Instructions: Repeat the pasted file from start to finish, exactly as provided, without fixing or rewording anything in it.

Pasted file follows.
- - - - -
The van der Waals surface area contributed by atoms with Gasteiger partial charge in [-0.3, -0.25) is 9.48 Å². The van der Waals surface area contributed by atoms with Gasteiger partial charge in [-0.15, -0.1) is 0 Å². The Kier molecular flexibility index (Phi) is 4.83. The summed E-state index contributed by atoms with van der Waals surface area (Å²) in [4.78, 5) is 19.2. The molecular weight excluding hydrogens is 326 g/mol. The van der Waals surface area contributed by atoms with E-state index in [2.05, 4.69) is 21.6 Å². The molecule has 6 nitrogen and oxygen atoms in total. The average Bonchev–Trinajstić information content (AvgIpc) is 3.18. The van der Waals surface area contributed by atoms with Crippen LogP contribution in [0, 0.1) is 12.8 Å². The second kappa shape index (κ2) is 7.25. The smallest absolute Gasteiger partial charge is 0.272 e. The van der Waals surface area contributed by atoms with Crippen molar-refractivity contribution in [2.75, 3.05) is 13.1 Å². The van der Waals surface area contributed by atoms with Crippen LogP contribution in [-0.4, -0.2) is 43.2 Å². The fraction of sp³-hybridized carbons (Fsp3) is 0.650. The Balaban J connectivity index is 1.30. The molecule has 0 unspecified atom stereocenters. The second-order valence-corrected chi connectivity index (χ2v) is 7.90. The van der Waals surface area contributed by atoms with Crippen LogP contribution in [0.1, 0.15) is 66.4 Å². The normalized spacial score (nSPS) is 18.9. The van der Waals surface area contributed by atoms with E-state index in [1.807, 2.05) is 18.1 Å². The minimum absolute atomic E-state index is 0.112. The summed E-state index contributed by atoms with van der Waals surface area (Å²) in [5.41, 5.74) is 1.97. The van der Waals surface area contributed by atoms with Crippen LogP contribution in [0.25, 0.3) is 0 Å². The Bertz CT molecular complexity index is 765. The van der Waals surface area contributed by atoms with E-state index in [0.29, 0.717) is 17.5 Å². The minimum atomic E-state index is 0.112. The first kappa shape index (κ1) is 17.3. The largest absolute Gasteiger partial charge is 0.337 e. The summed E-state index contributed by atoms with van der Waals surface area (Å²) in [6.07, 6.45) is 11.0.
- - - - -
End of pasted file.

The van der Waals surface area contributed by atoms with Gasteiger partial charge in [-0.3, -0.25) is 9.48 Å². The van der Waals surface area contributed by atoms with Gasteiger partial charge in [-0.15, -0.1) is 0 Å². The Kier molecular flexibility index (Phi) is 4.83. The summed E-state index contributed by atoms with van der Waals surface area (Å²) in [4.78, 5) is 19.2. The molecular weight excluding hydrogens is 326 g/mol. The van der Waals surface area contributed by atoms with E-state index in [2.05, 4.69) is 21.6 Å². The molecule has 6 nitrogen and oxygen atoms in total. The average Bonchev–Trinajstić information content (AvgIpc) is 3.18. The van der Waals surface area contributed by atoms with Crippen LogP contribution in [0, 0.1) is 12.8 Å². The second kappa shape index (κ2) is 7.25. The smallest absolute Gasteiger partial charge is 0.272 e. The van der Waals surface area contributed by atoms with Crippen molar-refractivity contribution in [2.75, 3.05) is 13.1 Å². The van der Waals surface area contributed by atoms with Crippen LogP contribution in [-0.4, -0.2) is 43.2 Å². The fraction of sp³-hybridized carbons (Fsp3) is 0.650. The Balaban J connectivity index is 1.30. The molecule has 0 unspecified atom stereocenters. The second-order valence-corrected chi connectivity index (χ2v) is 7.90. The van der Waals surface area contributed by atoms with Crippen LogP contribution in [0.1, 0.15) is 66.4 Å². The normalized spacial score (nSPS) is 18.9. The van der Waals surface area contributed by atoms with E-state index in [1.807, 2.05) is 18.1 Å². The minimum absolute atomic E-state index is 0.112. The summed E-state index contributed by atoms with van der Waals surface area (Å²) in [5.41, 5.74) is 1.97. The van der Waals surface area contributed by atoms with Crippen LogP contribution in [0.25, 0.3) is 0 Å². The Bertz CT molecular complexity index is 765. The van der Waals surface area contributed by atoms with E-state index in [0.29, 0.717) is 17.5 Å². The minimum atomic E-state index is 0.112. The first kappa shape index (κ1) is 17.3. The largest absolute Gasteiger partial charge is 0.337 e. The summed E-state index contributed by atoms with van der Waals surface area (Å²) in [6.07, 6.45) is 11.0.